Abstract and Keywords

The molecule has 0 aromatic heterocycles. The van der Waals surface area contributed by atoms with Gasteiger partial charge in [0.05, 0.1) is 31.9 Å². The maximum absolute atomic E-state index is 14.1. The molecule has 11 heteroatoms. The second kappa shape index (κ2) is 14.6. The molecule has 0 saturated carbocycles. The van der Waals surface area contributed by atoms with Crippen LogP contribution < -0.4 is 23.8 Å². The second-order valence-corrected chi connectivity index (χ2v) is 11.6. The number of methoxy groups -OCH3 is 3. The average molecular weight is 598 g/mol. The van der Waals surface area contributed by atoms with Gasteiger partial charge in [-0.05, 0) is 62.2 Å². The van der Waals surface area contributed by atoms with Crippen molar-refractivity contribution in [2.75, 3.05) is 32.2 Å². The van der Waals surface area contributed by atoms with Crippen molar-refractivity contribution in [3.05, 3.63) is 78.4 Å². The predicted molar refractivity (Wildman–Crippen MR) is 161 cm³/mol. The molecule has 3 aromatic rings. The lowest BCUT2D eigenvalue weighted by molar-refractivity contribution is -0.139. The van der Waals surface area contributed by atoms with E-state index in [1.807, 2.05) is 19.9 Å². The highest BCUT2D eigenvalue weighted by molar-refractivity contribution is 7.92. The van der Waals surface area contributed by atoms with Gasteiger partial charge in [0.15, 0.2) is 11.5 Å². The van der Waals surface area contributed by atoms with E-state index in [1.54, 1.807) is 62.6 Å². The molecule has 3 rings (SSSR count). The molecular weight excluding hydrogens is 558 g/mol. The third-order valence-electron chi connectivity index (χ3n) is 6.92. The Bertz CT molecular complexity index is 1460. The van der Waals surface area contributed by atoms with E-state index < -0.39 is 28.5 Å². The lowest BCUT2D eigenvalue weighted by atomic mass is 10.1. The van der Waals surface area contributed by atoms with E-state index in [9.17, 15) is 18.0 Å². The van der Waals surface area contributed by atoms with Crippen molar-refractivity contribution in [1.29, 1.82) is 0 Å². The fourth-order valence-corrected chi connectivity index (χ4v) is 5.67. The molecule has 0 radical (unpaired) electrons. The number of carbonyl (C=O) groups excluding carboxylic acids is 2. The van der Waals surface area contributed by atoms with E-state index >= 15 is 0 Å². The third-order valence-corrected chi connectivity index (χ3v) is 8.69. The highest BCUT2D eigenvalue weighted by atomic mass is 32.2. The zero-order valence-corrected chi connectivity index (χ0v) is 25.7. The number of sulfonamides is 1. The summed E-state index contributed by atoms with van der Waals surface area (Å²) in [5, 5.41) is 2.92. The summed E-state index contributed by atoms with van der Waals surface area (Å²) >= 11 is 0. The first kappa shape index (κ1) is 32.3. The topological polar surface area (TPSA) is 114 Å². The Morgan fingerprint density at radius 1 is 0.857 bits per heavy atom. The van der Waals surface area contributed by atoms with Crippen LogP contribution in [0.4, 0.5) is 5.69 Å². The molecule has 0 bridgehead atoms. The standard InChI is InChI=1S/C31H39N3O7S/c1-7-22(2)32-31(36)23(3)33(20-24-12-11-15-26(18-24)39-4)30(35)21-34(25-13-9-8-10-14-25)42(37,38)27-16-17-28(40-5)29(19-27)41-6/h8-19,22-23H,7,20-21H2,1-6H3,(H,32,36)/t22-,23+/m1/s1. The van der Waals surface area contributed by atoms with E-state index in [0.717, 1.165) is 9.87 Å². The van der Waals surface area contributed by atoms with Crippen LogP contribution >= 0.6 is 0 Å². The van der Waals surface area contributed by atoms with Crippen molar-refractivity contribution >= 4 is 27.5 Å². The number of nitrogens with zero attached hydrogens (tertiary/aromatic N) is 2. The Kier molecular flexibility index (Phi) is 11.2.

This chapter introduces the concept of handoff, which offers a lens through which to evaluate sociotechnical systems in ethical and political terms. It is particularly tuned to transformations in which system components of one type replace components of another. Of great contemporary interest are handoff instances in which AI take over tasks previously performed by humans, for example, labelling images, processing and producing natural language, controlling other machines, predicting human action (and other events), and make decisions. Grounded in past work in social studies of technology and values in design, the handoff analytical model disrupts the idea that if components of a system are modular in functional terms, replacing one with another will leave ethical and political dimensions intact. Instead, the handoff lens highlights different ways that different types of system components operate and interoperate and shows these differences to be relevant to the configuration of values in respective systems. The handoff lens offers a means to make ethically relevant changes salient that might otherwise be overlooked.
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